Heavy Medal Finalist #11: Scary Stories for Young Foxes
Introduced by Heavy Medal Committee Member Courtney Hague
Stories within stories. The frame for Scary Stories for Young Foxes by Christian McKay Heidicker is one of a storyteller weaving scary stories for fox kits on a cold and blustery night. Using this device, Heidicker is able to give us eight scary stories which are deftly strung together to give the reader an overarching tale of two young foxes fighting for their lives, their families, and each other.
These foxes are written in a way which tries to make them as fox-like as possible. They are only given the knowledge that young foxes would have and not the human knowledge that we, the readers, bring to this story. The descriptions of “the yellow stench” which we can know is rabies but Mia the fox does not are a great example as they rely on smell. So much of the descriptions from the foxes’ perspectives are about smells which we as humans would most likely not perceive. The descriptions of Miss Potter’s house are illustrative of this point. We can recognize the things in her home easily but Mia’s descriptions of them point out their alienness to a fox.
“The walls danced with flames–a forest fire, somehow contained within a small cave.” (86)
“The human unfolded the outer skins from its body, releasing a scent like melting flowers. Its long white fingers hung the skins, one by one, on a dead brown tree.” (87)
These unsettling descriptions of a cozy fire in a fireplace and of Beatrix Potter herself taking off a coat turn things which we as humans would generally find innocuous, or even pleasant, into bizarre and frightening events. The author’s word choice is especially good because the descriptions are apt, but are written to point out the otherworldliness of our world in relation to a fox.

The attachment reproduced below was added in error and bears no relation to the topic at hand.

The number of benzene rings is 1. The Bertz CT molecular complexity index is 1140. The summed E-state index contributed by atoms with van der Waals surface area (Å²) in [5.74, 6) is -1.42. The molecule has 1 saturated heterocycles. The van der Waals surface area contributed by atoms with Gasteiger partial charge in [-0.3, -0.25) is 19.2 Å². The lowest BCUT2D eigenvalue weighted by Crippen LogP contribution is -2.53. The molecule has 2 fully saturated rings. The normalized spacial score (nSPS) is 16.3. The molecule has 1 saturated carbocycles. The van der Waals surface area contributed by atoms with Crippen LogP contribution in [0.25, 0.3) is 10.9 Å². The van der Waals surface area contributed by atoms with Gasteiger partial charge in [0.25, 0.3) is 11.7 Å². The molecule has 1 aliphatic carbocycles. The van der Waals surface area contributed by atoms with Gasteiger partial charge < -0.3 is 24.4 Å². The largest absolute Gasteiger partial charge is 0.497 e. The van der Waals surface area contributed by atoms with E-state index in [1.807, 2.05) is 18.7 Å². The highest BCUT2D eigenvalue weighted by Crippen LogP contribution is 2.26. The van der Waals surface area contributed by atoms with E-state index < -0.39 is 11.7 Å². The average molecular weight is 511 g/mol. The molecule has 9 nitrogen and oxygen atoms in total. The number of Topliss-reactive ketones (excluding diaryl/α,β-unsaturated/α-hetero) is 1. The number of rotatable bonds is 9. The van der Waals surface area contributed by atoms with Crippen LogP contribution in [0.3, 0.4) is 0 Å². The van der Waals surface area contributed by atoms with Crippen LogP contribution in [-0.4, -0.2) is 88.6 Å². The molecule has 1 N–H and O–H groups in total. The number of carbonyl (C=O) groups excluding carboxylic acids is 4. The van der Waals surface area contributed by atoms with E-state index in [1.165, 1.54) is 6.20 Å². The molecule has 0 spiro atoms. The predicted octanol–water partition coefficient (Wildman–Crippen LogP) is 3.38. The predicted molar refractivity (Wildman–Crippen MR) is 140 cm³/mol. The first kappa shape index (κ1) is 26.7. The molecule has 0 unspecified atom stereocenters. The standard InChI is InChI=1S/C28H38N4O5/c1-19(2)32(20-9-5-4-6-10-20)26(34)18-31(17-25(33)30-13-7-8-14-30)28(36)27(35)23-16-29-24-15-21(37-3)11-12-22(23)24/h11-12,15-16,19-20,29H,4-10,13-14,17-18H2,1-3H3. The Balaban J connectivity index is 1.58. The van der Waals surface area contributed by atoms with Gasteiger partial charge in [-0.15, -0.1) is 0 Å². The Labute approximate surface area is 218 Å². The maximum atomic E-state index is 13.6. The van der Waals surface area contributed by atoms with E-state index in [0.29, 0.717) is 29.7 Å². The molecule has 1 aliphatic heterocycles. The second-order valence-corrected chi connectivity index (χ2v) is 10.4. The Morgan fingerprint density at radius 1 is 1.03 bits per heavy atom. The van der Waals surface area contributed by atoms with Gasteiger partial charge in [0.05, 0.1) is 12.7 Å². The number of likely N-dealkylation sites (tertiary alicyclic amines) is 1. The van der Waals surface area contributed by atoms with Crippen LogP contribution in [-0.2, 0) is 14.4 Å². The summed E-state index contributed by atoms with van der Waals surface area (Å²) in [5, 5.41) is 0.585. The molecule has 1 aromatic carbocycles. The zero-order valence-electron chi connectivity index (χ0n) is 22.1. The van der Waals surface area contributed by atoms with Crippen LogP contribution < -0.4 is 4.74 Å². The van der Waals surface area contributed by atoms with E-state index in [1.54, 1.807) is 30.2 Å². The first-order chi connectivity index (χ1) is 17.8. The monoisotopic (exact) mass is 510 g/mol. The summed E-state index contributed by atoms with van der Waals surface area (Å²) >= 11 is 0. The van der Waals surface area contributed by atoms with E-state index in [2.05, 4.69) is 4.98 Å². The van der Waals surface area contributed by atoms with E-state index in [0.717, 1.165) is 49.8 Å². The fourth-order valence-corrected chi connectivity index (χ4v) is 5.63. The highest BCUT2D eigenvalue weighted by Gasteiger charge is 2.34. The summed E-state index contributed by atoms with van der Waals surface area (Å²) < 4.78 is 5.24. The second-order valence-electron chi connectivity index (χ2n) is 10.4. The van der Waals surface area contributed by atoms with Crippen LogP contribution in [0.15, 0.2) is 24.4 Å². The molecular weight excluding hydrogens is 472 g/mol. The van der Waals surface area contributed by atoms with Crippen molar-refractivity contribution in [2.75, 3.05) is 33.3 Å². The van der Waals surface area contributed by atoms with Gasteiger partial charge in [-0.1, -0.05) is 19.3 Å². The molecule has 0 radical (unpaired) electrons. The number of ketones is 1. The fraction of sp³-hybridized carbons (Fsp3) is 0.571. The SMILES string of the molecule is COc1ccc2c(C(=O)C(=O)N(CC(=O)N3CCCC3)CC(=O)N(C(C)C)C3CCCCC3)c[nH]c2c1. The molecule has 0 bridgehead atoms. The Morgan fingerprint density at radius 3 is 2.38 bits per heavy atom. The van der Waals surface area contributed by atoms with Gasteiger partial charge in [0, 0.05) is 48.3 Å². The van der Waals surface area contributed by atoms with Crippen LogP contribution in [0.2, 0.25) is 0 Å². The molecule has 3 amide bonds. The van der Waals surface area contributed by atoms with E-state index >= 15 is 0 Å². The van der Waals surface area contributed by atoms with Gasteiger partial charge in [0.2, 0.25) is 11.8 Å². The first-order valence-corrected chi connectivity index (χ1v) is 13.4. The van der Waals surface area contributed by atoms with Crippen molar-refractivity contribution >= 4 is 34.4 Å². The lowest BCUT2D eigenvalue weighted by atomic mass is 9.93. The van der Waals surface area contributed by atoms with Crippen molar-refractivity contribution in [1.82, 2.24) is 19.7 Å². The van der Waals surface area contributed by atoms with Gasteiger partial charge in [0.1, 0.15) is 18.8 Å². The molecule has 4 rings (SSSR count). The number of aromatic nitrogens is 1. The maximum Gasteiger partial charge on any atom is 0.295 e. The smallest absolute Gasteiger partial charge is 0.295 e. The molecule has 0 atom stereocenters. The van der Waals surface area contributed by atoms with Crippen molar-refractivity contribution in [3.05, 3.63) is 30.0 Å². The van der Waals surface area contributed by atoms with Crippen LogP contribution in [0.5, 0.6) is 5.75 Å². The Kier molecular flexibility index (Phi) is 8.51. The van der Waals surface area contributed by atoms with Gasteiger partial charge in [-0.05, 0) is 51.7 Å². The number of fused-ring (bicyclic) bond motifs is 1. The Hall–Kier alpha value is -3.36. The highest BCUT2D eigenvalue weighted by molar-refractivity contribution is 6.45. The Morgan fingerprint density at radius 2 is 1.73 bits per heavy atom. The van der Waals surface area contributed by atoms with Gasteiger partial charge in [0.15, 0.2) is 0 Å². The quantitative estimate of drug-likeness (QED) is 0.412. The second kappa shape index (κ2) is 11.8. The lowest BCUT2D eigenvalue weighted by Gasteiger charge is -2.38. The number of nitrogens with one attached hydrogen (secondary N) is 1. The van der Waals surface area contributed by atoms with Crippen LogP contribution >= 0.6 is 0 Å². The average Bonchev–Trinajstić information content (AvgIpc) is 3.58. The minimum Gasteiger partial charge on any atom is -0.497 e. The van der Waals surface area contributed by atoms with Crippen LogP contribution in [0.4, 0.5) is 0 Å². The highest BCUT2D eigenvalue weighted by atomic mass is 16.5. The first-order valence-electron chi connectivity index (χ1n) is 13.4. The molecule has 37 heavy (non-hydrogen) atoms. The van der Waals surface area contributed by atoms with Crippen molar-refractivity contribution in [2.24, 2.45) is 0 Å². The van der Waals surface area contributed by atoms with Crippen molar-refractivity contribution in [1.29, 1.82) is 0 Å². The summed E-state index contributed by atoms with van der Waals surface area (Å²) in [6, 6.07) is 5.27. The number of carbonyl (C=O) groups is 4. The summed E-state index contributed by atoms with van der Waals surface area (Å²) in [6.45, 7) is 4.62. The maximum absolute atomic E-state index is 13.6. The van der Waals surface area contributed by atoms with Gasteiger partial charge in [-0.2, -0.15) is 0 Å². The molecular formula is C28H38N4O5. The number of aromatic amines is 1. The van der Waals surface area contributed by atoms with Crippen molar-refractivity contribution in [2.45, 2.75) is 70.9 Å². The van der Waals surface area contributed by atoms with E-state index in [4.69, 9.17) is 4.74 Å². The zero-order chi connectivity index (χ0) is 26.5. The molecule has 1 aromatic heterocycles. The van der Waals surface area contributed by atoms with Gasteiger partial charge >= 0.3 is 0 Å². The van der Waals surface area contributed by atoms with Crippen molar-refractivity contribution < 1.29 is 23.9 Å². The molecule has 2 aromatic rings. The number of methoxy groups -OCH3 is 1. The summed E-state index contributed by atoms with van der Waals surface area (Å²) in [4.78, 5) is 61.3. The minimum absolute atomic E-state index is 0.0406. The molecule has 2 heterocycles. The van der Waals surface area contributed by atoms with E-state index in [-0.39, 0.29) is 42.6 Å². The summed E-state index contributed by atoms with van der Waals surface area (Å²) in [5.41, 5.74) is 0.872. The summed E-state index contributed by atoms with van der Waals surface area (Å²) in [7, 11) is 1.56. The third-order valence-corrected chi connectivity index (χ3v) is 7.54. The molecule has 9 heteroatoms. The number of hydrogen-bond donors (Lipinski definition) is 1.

The idea that these are not just scary stories but instead scary stories for foxes is an interesting idea to explore. Heidicker chooses to not simply give us scary-to-human stories where anthropomorphized foxes are inserted; instead, he gives us stories about rabies and snakes, bear traps and human captors. That these stories are made terrifying for a human audience is secondary to the fact that they are in fact real-life horrors for foxes. The strength of this novel lies in its ability to commit to that premise and the skillful way in which Heidicker uses language to create a world which is both familiar and alien in order to make the reader feel as though they are in fact a young fox listening to these stories.
About Steven Engelfried
Steven Engelfried was the Library Services Manager at the Wilsonville Public Library in Oregon until he retired after 35 years as a full-time librarian. He served on the 2010 Newbery committee, chaired the 2013 Newbery Committee, and also served on the 2002 Caldecott committee. You can reach him at firstname.lastname@example.org.
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